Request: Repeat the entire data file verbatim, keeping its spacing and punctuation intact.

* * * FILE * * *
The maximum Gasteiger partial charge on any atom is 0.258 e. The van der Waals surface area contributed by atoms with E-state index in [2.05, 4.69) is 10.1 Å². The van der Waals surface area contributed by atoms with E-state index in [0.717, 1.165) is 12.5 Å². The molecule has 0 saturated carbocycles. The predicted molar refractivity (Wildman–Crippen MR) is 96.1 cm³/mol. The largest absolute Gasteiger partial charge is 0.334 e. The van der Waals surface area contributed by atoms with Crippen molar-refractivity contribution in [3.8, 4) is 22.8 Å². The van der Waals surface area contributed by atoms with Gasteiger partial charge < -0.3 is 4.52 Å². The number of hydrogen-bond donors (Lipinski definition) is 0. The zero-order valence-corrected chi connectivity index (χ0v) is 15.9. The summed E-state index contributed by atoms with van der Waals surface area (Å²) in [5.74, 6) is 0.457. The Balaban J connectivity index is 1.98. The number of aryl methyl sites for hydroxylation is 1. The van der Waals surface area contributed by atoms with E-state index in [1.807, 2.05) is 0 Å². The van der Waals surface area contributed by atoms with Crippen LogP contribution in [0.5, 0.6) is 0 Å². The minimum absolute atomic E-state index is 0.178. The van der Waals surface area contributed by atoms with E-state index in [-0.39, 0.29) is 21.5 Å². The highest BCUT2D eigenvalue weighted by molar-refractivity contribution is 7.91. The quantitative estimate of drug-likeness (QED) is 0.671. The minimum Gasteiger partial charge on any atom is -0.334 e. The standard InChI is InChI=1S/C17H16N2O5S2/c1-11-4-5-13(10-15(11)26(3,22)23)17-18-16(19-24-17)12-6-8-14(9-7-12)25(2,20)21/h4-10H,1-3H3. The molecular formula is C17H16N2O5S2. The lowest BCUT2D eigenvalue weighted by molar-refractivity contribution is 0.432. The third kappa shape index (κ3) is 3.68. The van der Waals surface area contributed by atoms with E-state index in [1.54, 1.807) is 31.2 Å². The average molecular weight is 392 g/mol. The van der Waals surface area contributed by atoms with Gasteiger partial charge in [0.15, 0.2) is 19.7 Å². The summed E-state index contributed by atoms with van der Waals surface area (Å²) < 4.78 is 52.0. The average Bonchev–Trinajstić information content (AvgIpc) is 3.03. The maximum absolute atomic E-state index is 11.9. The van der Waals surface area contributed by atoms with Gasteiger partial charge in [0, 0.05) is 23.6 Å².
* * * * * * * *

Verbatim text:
The maximum Gasteiger partial charge on any atom is 0.258 e. The van der Waals surface area contributed by atoms with E-state index in [2.05, 4.69) is 10.1 Å². The van der Waals surface area contributed by atoms with E-state index in [0.717, 1.165) is 12.5 Å². The molecule has 0 saturated carbocycles. The predicted molar refractivity (Wildman–Crippen MR) is 96.1 cm³/mol. The largest absolute Gasteiger partial charge is 0.334 e. The van der Waals surface area contributed by atoms with Crippen molar-refractivity contribution in [3.8, 4) is 22.8 Å². The van der Waals surface area contributed by atoms with Gasteiger partial charge < -0.3 is 4.52 Å². The number of hydrogen-bond donors (Lipinski definition) is 0. The zero-order valence-corrected chi connectivity index (χ0v) is 15.9. The summed E-state index contributed by atoms with van der Waals surface area (Å²) in [5.74, 6) is 0.457. The Balaban J connectivity index is 1.98. The number of aryl methyl sites for hydroxylation is 1. The van der Waals surface area contributed by atoms with E-state index in [1.807, 2.05) is 0 Å². The van der Waals surface area contributed by atoms with Crippen LogP contribution in [0.5, 0.6) is 0 Å². The minimum absolute atomic E-state index is 0.178. The van der Waals surface area contributed by atoms with E-state index in [-0.39, 0.29) is 21.5 Å². The highest BCUT2D eigenvalue weighted by molar-refractivity contribution is 7.91. The quantitative estimate of drug-likeness (QED) is 0.671. The minimum Gasteiger partial charge on any atom is -0.334 e. The standard InChI is InChI=1S/C17H16N2O5S2/c1-11-4-5-13(10-15(11)26(3,22)23)17-18-16(19-24-17)12-6-8-14(9-7-12)25(2,20)21/h4-10H,1-3H3. The molecular formula is C17H16N2O5S2. The lowest BCUT2D eigenvalue weighted by molar-refractivity contribution is 0.432. The third kappa shape index (κ3) is 3.68. The van der Waals surface area contributed by atoms with E-state index in [1.54, 1.807) is 31.2 Å². The average molecular weight is 392 g/mol. The van der Waals surface area contributed by atoms with Gasteiger partial charge in [0.15, 0.2) is 19.7 Å². The summed E-state index contributed by atoms with van der Waals surface area (Å²) < 4.78 is 52.0. The average Bonchev–Trinajstić information content (AvgIpc) is 3.03. The maximum absolute atomic E-state index is 11.9. The van der Waals surface area contributed by atoms with Gasteiger partial charge in [0, 0.05) is 23.6 Å².